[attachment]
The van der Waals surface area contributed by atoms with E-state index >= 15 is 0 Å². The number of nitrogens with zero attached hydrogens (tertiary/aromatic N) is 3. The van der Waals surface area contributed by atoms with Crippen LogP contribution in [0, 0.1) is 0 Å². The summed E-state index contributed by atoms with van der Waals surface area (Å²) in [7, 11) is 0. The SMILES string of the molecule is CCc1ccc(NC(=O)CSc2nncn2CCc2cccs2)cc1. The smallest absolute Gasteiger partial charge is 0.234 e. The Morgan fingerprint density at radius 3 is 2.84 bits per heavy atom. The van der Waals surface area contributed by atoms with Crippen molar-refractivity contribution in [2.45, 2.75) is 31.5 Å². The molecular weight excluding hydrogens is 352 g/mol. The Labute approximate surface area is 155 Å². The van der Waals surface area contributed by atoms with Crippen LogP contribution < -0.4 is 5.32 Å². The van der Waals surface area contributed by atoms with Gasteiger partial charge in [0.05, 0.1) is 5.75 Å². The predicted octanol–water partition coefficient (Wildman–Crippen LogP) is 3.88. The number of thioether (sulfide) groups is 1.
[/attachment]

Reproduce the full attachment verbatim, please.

The van der Waals surface area contributed by atoms with E-state index >= 15 is 0 Å². The number of nitrogens with zero attached hydrogens (tertiary/aromatic N) is 3. The van der Waals surface area contributed by atoms with Crippen LogP contribution in [0, 0.1) is 0 Å². The summed E-state index contributed by atoms with van der Waals surface area (Å²) in [7, 11) is 0. The SMILES string of the molecule is CCc1ccc(NC(=O)CSc2nncn2CCc2cccs2)cc1. The smallest absolute Gasteiger partial charge is 0.234 e. The Morgan fingerprint density at radius 3 is 2.84 bits per heavy atom. The van der Waals surface area contributed by atoms with Crippen molar-refractivity contribution in [2.45, 2.75) is 31.5 Å². The molecular weight excluding hydrogens is 352 g/mol. The Labute approximate surface area is 155 Å². The van der Waals surface area contributed by atoms with Crippen LogP contribution < -0.4 is 5.32 Å². The van der Waals surface area contributed by atoms with Gasteiger partial charge in [0.05, 0.1) is 5.75 Å². The predicted octanol–water partition coefficient (Wildman–Crippen LogP) is 3.88. The number of thioether (sulfide) groups is 1.